Generally speaking, the split style are able to handle larger current loads than the spring style. I talk about one "hidden" weakness that all spring sheathed bullets have after the next section of this article.
You may recall I mentioned "Male" & "Female" a few times while describing some of these various connectors above. You may have also noticed in most of the above "connector type" photos, I show one sex of connector as the LiPo/Source, and the other as the ESC/Device.
Why is this important?
Basically, any connector that has power at the pins (ie. the one on the battery side or BEC side), must be the one out of the two that is the least likely to short out. This is very important for safety reasons and I have often seen people new to the hobby solder the wrong sex on the wrong end.
This will still work of course, but you risk shorting out the LiPo pack if you solder the easy to short connector on the battery side instead of the device side.
So which is the least likely to short?
A little common sense is all that's required to figure it out. Simply look at each plug end and figure out which one is easier to accidentally contact both pins at the same time (shorting them out) with a metal or electrically conductive object, such as the tip of a screw driver that might be floating around in your RC field box along with several battery packs.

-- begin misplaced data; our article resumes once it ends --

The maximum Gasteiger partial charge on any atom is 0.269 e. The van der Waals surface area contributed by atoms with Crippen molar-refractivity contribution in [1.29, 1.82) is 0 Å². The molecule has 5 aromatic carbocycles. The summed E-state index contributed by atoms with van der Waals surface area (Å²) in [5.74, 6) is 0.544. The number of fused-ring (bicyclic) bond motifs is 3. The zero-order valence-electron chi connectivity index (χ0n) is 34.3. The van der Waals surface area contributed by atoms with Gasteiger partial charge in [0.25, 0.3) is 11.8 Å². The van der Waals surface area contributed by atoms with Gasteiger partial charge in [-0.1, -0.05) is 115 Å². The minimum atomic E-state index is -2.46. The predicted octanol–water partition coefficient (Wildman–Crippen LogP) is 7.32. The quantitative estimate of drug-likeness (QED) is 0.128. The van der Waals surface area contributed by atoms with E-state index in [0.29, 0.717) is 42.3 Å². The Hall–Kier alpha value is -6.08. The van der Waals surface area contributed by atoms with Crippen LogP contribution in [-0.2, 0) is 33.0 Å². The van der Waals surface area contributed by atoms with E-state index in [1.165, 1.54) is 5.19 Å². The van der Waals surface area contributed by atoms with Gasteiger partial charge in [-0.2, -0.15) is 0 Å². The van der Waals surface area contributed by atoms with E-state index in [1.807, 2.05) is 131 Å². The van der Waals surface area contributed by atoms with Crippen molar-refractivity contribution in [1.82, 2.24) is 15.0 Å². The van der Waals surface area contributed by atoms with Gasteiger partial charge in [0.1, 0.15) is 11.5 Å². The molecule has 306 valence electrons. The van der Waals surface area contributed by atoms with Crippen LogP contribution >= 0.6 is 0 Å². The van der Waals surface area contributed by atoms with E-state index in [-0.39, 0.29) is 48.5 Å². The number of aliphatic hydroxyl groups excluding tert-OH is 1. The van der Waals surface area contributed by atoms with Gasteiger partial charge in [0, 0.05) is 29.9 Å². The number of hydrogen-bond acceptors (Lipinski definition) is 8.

No question you
could short the other connector out with something like a bare wire bent
in a "U" shape, or pair of needle nose pliers / tweezers inserted into
each insulated pin, but it's much less likely to occur.
This is why most people in the hobby don't care for the non-specific plugs that can be used for both source and device. Even with them however, there is a safety rule that must be followed. The exposed pin on the battery side must always be the negative "-" and the encased pin must be positive "+".
holds true for exposed bullet pins. The female bullet that is insulated
with heat shrink will always be on the power side and the exposed male
pin will be on the device side.
Main power plugs/connectors have a finite cycle life (how many times they can be plugged & unplugged) before they start wearing out, pitting & carbon burning from ESC capacitor charging arcs, oxidation, dirt, or the spring tension of the contact points starts getting weak.